“People can save for mobile phones or a wedding coming up and this is a behavioral thing,” says Ahmed Umar, co-founder at Nigerian agrifintech startup FoodInsure. “Why not create something that enables people to save strictly for food?”
This is exactly what FoodInsure aims to do when it officially launches its digital food savings platform in a couple months. The platform, accessible with a mobile device, insures users’ savings for food and connects those individuals with both smallholder farmers and cheaper food prices. The system also benefits Nigerian farmers, who often grapple with a lack of market access. So far, FoodInsure has sourced food from 100 smallholder farmers.
Umar himself has a background that spans building construction technology, project management and the non-profit world. His work includes steering incubation programs for agrifoodtech startups in the West Africa region, particularly Benin, Togo and Nigeria. Project management also allowed him to dabble in access to credit for startups by virtue of working with non-profits.
Below, Umar (AU) tells AFN more about the original inspiration behind the platform and how it is already helping consumers save for food.
AFN: What problem in the food industry is FoodInsure trying to solve?
AU: Around September 2020 my co-founder Femi Oluwagbemi and I were going back to work after the [Covid-19] lockdowns. We were colleagues at the time and we were just curious about what’s happening, like the impact of Covid on the economy and people.
We realized that food was a critical thing people struggled with. [During lockdowns] people lost their means of income and a lot of people couldn’t go out to work.
We knew people are already saving in Nigeria — there are really great apps enabling people to save, but people still don’t save for food. People save for mobile phones or a wedding coming up and this is a behavioral thing.
That’s when we thought, why not create something that enables people to save strictly for food? And when there’s an emergency they can rely on it? That’s when we decided to build a product that could help improve food security.
We also saw there was limited access to finance for food producers, and that there was a disconnect between supply and demand which caused a lot of issues post-harvest.
AFN: How does FoodInsure work?
AU: An individual can make a deposit on the platform, like they would at a bank, but it’s strictly a deposit for food. They can’t cash it out or transfer the money.
The deposit is then insured by the The Nigeria Deposit Insurance Corporation (NDIC), which is a body that administers Nigeria’s deposit insurance system.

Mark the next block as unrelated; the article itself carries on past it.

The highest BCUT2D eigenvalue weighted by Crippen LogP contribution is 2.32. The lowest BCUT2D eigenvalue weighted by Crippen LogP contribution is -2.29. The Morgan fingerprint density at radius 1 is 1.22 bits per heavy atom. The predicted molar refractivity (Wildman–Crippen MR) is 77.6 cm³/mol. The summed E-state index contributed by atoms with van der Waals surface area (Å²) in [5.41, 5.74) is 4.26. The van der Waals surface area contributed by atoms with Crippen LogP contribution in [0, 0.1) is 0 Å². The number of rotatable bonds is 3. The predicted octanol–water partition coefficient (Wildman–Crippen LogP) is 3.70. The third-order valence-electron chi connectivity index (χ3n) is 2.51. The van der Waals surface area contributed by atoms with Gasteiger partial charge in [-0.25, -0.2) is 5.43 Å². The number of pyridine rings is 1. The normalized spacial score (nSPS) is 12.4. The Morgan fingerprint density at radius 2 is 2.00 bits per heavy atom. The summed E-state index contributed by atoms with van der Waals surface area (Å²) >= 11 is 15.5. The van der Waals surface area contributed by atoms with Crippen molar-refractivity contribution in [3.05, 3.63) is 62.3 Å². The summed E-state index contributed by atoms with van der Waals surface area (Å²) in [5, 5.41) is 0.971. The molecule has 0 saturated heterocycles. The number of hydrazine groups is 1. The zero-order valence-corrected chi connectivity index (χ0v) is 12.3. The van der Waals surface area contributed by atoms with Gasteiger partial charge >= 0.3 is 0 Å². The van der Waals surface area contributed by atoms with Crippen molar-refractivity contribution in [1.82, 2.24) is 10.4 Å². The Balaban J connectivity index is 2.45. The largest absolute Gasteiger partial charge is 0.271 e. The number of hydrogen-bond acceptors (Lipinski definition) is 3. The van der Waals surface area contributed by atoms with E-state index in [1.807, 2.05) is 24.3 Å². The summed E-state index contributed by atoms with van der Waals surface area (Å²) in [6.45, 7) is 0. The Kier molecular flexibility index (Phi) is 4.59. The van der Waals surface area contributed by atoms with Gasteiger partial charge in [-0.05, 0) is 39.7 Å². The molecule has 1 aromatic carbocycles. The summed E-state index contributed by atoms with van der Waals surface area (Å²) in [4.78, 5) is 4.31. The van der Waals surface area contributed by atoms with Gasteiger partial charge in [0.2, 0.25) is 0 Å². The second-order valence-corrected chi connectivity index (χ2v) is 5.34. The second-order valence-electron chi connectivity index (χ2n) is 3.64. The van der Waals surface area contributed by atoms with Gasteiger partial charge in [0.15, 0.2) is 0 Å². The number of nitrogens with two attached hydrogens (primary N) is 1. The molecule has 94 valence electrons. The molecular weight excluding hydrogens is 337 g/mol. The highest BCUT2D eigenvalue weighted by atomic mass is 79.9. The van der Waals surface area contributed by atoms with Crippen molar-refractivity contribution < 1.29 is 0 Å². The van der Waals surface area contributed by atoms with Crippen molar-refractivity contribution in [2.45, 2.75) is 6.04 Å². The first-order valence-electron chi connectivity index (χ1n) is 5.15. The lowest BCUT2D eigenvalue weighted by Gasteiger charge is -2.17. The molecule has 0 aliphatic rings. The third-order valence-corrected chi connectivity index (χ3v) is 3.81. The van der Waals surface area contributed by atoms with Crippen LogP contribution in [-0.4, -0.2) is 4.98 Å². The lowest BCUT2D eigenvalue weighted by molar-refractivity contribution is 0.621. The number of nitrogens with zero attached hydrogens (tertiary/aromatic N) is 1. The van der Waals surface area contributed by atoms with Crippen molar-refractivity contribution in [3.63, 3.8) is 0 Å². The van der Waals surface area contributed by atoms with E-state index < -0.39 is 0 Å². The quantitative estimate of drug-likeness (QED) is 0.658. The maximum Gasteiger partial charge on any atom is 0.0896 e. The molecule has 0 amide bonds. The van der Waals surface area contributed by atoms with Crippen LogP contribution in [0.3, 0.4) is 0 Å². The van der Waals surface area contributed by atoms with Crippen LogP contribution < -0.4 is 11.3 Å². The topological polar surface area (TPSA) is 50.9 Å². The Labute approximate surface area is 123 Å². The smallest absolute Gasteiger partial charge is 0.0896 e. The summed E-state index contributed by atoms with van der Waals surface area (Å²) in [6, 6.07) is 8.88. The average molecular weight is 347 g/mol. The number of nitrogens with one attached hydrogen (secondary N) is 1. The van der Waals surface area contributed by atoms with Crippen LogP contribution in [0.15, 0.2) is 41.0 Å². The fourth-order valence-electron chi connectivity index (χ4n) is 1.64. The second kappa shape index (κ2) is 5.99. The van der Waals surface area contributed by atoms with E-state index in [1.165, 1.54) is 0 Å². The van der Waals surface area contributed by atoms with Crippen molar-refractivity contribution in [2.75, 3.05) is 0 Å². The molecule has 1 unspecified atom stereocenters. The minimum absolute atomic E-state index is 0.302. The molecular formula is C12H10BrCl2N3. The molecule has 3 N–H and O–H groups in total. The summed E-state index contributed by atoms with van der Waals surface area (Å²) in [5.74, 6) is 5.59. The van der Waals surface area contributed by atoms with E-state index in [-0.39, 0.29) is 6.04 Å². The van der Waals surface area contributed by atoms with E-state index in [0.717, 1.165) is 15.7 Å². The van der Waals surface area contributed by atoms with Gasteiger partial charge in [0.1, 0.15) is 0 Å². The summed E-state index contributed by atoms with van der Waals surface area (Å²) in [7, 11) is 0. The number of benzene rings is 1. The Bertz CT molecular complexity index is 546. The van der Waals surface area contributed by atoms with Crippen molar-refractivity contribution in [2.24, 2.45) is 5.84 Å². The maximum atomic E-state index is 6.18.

Beyond insurance, FoodInsure offers an online marketplace for smallholder farmers. Users who deposit on the platform can then purchase these food items like rice and maize, which they save for, for a designated period of time which is either six or nine months.
It’s basically a pre-order for food and users have guaranteed supply and that’s our value proposition, where they can even get the food at cheaper rates.
We also have data for demand which we don’t want to just sit idle. We want to take this data to the banks and show them the guaranteed demand for rice or maize so they can use it to extend credit to the farmers.
AFN: How will you be able to provide food at lower costs for the users?
AU: Our plan is to launch in Lagos, an urban setting where people don’t usually have access to farms and a lot of what is being consumed is brought from other parts of the country. And that means mark-ups for the food.
We are saying that we guarantee food at a rate that’s a little lower than market rate, because we have enough time to source it between the time of deposit and turn around time. During this time we’re also establishing relationships with large off takers and existing regional food banks or just wholesalers that can give massive discounts.
AFN: Most urban dwellers would have access to smartphones. What about those who don’t or those outside of cities like Lagos?
AU: We are careful of the fact that not everyone in even in urban areas would bind to this solution.
So to include the rural unbanked people, we want to create a USSD platform which is the natural fintech go-to approach. We also plan to work with locally placed agents and to roll out our product and make it accessible to users there.
AFN: Where are you in your journey of building FoodInsure?
AU: We are finalizing our actual product which will be ready in two months or so. At this point we’re tidyng up things, doing outreach mainly to friends and colleagues to let people know what we’re doing and what’s coming up and getting feedback from them.
AFN: Now that you’re testing, what is the level of acceptance from potential consumers?
AU: I was on TV a few weeks ago talking about FoodInsure and before I even left the studio, I had received multiple messages and emails asking where they can sign up.
If you take a poll or a sample of people, especially Nigeria, you’ll see that a lot of people are not even interested in the traditional banks, because fintechs are giving way better services. They’re constantly innovating and solving problems.
We think people want to see how [FoodInsure] will work and how they can be a part of it. Now we want to finalize our product and even hold physical events where people can get to know about FoodInsure, sign up and give us their feedback.
AFN: What impact would you like FoodInsure to have in Nigeria’s food ecosystem?
AU: What we want is that there is guaranteed access to food supply for people. But while we are solving that, we are also solving some root-cause problems around lack of savings meant just for food.
The big picture for us, is to see that we are mobilizing enough capital and finance for food production.
AFN: What kind of support would you want to see in your industry?
AU: I’d like to see some patient capital or research financing coming into this space.